LEE CO., GA (WALB) - The Kinchafoonee Creek has reached its third highest level ever. Flood levels have only been worse during the devastating floods of 1994 and 1998.
Water has been flowing rapidly under the U.S. 19 bridge over the Kinchafoonee Creek. Emergency managers said they had never seen the creek rise as fast as it did over the last 24 hours.
Lee County EMA Director James Howell stresses that the area is under a flood warning, not a flood watch.
So much rain fell and so many streams in Georgia are rising so fast, the National Weather Service computer models are having a hard time predicting what will happen.
"It's changed four time this morning which is very unusual in my ten year I've never seen those many changes take place in that short of time," said James Howell.
Another thing he wants people to keep in mind is snakes. Although it is December, and they are suppose to be hibernating, officials warn you to stay cautious due to the warm weather.
A woman was nearly washed away in the raging Kinchafoonee Creek Friday as she tried to kayak back to her parents flooded home.
Mr. and Mrs. Pressley said they woke up early Friday morning to water rising in their home near the Kinchafoonee Creek. They did not expect the water to crest until later on in the afternoon.
"It started coming up real fast, and when I went out there to look at four o'clock it done been flooded around the house and the yard all flooded," said Loma Pressley.
When their daughter called to wish them a Merry Christmas, they asked for her and her eight siblings to help.
The woman's family and onlookers yelled at her to hold on to any branch she could reach to keep her out of the fastest current.
Moments later, her nephew in arrived with a motor boat to rescue her in.
"She was kind of leaning and water was getting in the kayak. And I was like please don't so I told her to sit still and on my count I'll get in her in the boat at the right time and we waited. And I got her picked up and put her in the boat and we got the kayak to so that's a win," said Brett Pressley.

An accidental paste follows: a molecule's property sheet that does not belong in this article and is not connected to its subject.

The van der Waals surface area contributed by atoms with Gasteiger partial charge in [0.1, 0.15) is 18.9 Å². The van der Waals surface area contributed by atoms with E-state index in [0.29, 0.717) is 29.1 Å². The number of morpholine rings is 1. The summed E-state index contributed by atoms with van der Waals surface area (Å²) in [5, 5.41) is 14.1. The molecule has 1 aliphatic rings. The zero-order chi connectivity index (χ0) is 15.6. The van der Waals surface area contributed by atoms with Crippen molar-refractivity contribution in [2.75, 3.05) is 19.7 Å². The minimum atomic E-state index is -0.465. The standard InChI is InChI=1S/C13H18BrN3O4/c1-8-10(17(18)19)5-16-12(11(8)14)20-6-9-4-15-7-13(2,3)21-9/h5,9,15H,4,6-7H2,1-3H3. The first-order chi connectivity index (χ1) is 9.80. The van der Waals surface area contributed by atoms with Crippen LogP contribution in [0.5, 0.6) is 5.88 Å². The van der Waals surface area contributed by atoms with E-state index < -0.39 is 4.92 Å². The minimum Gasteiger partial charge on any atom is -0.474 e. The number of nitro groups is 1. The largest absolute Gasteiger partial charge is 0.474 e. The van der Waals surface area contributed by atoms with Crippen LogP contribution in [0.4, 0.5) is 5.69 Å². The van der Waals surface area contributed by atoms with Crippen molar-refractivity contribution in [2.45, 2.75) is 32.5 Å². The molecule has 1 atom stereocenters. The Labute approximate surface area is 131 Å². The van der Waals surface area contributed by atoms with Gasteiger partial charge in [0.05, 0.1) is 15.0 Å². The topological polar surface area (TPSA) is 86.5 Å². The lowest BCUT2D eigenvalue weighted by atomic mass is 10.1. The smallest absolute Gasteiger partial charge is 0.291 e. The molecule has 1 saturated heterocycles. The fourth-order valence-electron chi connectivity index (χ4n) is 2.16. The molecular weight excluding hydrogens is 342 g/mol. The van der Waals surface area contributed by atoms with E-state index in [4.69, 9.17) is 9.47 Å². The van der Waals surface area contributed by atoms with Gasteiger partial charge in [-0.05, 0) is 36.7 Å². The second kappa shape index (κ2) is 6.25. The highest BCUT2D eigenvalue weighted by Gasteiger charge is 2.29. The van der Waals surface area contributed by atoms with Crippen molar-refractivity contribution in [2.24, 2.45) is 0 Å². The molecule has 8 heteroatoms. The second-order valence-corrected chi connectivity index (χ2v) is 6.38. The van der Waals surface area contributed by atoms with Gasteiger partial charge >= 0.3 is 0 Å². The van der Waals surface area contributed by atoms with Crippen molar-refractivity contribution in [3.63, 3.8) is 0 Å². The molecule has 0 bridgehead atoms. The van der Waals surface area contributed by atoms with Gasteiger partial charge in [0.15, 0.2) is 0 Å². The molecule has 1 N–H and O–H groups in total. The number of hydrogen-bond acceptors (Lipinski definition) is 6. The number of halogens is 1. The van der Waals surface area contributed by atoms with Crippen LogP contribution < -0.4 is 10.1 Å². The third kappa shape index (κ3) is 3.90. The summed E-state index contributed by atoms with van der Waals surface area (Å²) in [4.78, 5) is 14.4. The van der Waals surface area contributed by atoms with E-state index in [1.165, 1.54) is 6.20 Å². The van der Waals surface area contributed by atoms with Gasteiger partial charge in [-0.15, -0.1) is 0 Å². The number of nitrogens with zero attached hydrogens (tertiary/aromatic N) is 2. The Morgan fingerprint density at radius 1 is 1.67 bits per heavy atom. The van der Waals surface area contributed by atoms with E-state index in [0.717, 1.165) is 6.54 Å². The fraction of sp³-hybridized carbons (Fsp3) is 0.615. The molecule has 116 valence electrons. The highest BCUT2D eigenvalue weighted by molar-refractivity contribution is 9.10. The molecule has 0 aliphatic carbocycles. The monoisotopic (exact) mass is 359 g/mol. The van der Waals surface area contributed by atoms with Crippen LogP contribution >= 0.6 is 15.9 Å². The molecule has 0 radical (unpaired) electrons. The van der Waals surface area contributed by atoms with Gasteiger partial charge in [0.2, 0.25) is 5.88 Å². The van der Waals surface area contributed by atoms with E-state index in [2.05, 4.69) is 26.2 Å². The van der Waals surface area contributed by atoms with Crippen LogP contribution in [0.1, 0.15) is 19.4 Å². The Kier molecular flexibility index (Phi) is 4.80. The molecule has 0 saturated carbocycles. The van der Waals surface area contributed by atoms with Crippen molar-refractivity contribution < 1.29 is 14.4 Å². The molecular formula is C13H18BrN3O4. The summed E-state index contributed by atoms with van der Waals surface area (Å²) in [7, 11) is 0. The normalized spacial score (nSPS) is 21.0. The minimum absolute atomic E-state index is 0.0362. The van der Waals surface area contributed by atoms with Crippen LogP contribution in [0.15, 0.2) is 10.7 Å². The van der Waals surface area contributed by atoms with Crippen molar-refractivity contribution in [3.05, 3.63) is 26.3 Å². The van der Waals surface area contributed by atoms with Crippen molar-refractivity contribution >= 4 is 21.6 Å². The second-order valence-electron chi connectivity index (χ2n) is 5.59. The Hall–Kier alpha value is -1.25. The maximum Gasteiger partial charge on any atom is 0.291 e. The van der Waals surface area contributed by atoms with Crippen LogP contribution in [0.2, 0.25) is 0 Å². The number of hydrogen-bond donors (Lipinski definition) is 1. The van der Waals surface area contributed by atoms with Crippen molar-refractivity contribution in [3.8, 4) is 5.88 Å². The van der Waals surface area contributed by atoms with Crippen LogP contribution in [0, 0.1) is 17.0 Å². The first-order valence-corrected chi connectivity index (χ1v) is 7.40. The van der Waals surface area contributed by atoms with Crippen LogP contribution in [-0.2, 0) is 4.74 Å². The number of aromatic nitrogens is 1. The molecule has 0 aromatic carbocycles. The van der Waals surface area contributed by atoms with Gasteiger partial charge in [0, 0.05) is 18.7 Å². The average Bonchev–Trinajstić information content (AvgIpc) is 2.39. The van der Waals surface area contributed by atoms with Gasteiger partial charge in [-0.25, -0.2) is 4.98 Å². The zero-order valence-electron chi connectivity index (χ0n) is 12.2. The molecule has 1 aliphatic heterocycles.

The evacuation and rescue didn't ruin the Pressleys Christmas celebration. They got together at the home of one of their daughter's today as planned.
Some homes in the 10-12 miles downstream of the rescue are expected to flood overnight or Saturday morning.
Fire Chief Ron Rowe said first responders are keeping a close eye on the river. He also urges people who live near the Flint River evacuate.
"We're out watching today, watching the water, where it's rising, how quickly it's rising, and we put some markers out that we'll be checking from time to time, and trying to keep in touch with the citizens that live near the water and let them know what's happening," said Chief Ron Rowe.
The Flint is expected to rise to nearly 34 feet by 1 p.m. late Tuesday, making it the sixth highest level ever for the river in Albany.
Lee Co. Emergency Management officials are not ordering evacuations, but they are encouraging many people to leave their homes. They went door to door in areas at risk, giving people the latest forecast and letting them know what's likely to flood.
Officials recommend everyone evacuate from areas where the water is rising. They said many of the residents have been through the evacuation before.
"At the point that you feel like it's unsafe for you, by all means get the materials that you need, your major materials that you need to get out, go ahead and get that stuff out and seek shelter elsewhere," said Bobby Spencer.
Lee Co. Public Works have sandbags ready for people who live in the flooded areas. Crews started packing and distributing sandbags in the afternoon.
One family showed up immediately once they heard they could get the sandbags. They said they had water wells they wanted to protect around their home.
"We'll be island in and what we worry about mainly is the inside and of course the well which will be the main thing all the furniture and stuff can be replaced but we're hoping it's not going to get that bad," said Stephanie Lamb.
Once the river crests at the gauge on the Kinchafoonee Creek at Pinewood Road, it will take 18 to 24 hours for the water to get to more populated areas around Century Road and Creekside Drive.
Emergency officials are urging people who live on Creekside Drive, Cypress Point Circle, and Uncle Jimmy's Lane to pack up and get out.
If you have a flood-related emergency, you are urged to call 9-1-1.Lee County residents can call emergency management at (229) 759-6090 or dispatch at (229) 759-6015 with non-emergency questions and public works at (229) 759-6028 if you need sandbags.